Las Vegas legend “Big Julie” Weintraub famously once said: “the guy who invented poker was bright, but the guy who invented the chip was a genius.”
Weintraub is one of the unsung heroes of Las Vegas. In the glory days of The Dunes, Weintraub was the man behind the junket business; organising VIP trips to Sin City for the rich and famous. In the early 1960s, the celebrity influx helped to put Las Vegas on the map.
Weintraub was right: the casino chip is a 39mm wide, 8 – 16 gm, circular disc of genius. Traditionally made of clay, they are now constructed with a cocktail of ingredients, including sand, chalk, and the type of clay often found in cat litter.
The exact process of chip production is a trade secret. The chips are numismatic tokens and have a real value. If it was easy to clone them, counterfeiters would have a field day at the casino.
So… where and when did the first casino chip appear? Let’s wind back the roulette wheel, shuffle the deck of time, and work our way back to the very beginning…
The First Chip
The precise origin of the casino chip remains a mystery. Gambling has been a human activity since records began. The oldest board games ever discovered date back to the Neolithic era and about 6,000 BC; the end of the Stone Age.
By the time they were planning where to build the Pyramids of Giza, betting was definitely part of every day life. In Ancient Egypt, dice and many other board games have been discovered, as well as papyri, dating back as far as 4,000BC, with laws banning gambling in the region.
As for the first betting chip. Again: hard to pin down. In ancient Rome, five hundred years before the birth of Christ, betting was illegal and popular. The use of tokens, enabling players to deny they were gambling, is documented. Chips had arrived.
For the next two millennia, chips would evolve into the form we see today. Highlights on the way include the highly sought after, and intricately carved, mother-of-pearl tokens of the Chinese Quin dynasty, dating back to the mid-18th century; to the first modern tokens – born of the Gold Rush.
The Classic Chip
In the mid-1800s Wild West, the explosion of unregulated gambling, combined with gold prospectors laden with gold, led to the evolution of the modern chip. Casinos had to weigh and assay gold. This process was time consuming and difficult. Not something to attempt in the middle of a frenetic craps or blackjack game.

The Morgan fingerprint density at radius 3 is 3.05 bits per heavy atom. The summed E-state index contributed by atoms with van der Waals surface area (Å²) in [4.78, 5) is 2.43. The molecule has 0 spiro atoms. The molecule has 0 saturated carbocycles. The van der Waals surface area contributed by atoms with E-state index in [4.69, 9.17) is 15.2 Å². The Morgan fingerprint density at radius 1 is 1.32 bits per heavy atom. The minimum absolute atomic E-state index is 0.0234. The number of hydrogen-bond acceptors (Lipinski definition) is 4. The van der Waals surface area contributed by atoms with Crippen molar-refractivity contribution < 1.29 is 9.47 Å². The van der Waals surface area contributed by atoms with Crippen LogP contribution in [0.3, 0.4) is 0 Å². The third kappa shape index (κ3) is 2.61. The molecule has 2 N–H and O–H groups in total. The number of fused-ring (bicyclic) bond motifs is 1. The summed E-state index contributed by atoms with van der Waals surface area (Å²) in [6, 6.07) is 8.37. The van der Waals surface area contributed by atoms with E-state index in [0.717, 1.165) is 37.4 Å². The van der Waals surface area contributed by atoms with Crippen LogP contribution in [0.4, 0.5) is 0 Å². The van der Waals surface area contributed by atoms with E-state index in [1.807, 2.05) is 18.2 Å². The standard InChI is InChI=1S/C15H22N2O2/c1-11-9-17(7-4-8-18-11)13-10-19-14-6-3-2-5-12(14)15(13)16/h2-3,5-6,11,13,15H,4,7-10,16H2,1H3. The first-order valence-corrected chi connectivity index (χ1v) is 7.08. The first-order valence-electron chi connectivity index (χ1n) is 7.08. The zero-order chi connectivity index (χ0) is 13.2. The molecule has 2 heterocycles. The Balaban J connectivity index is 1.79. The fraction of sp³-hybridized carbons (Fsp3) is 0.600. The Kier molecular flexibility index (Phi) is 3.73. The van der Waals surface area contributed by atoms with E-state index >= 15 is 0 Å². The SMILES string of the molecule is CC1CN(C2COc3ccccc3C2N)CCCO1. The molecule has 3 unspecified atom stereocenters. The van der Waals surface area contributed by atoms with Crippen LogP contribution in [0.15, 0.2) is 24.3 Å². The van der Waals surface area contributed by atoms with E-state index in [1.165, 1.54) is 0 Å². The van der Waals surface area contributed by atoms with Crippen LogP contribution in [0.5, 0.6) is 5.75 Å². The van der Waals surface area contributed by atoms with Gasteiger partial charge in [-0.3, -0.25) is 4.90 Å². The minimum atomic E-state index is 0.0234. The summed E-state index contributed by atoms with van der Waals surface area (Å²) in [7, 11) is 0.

The gold was evaluated away from the table and chips were used; the early examples were made of bone, ivory, and clay. To prevent counterfeits, casinos would brand and uniquely design their own chips.
Most chip manufacturers keep the process a secret, producing chips to order in either ceramic or clay. Opinions vary as to what is best. Plastic is definitely a non starter for the serious player.
Collectible and Disposable
Today, there is a huge market for collectors of old casino chips. Beautiful old chips from the Cuban casinos, £100 chips from the Bugsy Siegel era, and commemorative chips (Muhammad Ali fights) are all highly desirable.
The most valuable chip to date is believed to be a £5 chip from the Golden Goose casino made in 1976. Five thousand were made but only one is believed to exist. It sold in 2015 for $75,000. Who needs to gamble? Just hold onto that chip.
Rarity is definitely an issue because casinos must legally destroy all their old chips when a new line is introduced. The process is overseen by the Las Vegas Gaming Control Board. Before this, the unwanted chips were either thrown into the concrete foundations of Las Vegas or simply dumped in Lake Mead.
The Future of Chips
Chips are tactile and a great way to stay in control of your betting. Get £100 worth of chips. When they are gone, give up. Some casinos are introducing digital systems and many modern chips are embedded with tiny RFID chips which have their own unique identification code.
You can also perform tricks with chips, including the riffle, chip twirl, knuckle roll, chip roll, spin and bounce, fanning, and the vanishing chip. When the chips are down, the chips are here to stay.
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